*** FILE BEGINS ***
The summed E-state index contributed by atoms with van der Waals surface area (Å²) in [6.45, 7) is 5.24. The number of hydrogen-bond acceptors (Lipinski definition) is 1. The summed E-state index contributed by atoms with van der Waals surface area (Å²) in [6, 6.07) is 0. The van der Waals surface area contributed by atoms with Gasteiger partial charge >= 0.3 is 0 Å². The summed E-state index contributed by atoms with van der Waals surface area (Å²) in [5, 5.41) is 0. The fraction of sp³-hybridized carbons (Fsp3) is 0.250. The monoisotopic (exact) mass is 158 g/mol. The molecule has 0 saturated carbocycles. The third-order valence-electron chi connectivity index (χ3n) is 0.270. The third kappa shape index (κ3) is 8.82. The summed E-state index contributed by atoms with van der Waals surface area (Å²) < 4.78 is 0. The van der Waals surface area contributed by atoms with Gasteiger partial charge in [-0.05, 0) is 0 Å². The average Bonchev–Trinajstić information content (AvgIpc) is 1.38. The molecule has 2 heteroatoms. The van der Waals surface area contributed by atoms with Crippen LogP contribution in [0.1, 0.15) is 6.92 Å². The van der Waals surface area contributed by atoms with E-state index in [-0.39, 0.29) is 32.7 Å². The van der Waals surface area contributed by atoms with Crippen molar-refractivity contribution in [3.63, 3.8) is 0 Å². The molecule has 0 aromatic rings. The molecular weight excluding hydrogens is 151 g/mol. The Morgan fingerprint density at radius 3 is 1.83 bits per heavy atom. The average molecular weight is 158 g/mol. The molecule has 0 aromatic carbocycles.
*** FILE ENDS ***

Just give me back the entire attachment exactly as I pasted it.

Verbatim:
The summed E-state index contributed by atoms with van der Waals surface area (Å²) in [6.45, 7) is 5.24. The number of hydrogen-bond acceptors (Lipinski definition) is 1. The summed E-state index contributed by atoms with van der Waals surface area (Å²) in [6, 6.07) is 0. The van der Waals surface area contributed by atoms with Gasteiger partial charge >= 0.3 is 0 Å². The summed E-state index contributed by atoms with van der Waals surface area (Å²) in [5, 5.41) is 0. The fraction of sp³-hybridized carbons (Fsp3) is 0.250. The monoisotopic (exact) mass is 158 g/mol. The molecule has 0 saturated carbocycles. The third-order valence-electron chi connectivity index (χ3n) is 0.270. The third kappa shape index (κ3) is 8.82. The summed E-state index contributed by atoms with van der Waals surface area (Å²) < 4.78 is 0. The van der Waals surface area contributed by atoms with Gasteiger partial charge in [-0.05, 0) is 0 Å². The average Bonchev–Trinajstić information content (AvgIpc) is 1.38. The molecule has 2 heteroatoms. The van der Waals surface area contributed by atoms with Crippen LogP contribution in [0.1, 0.15) is 6.92 Å². The van der Waals surface area contributed by atoms with E-state index in [-0.39, 0.29) is 32.7 Å². The van der Waals surface area contributed by atoms with Crippen molar-refractivity contribution in [3.63, 3.8) is 0 Å². The molecule has 0 aromatic rings. The molecular weight excluding hydrogens is 151 g/mol. The Morgan fingerprint density at radius 3 is 1.83 bits per heavy atom. The average molecular weight is 158 g/mol. The molecule has 0 aromatic carbocycles.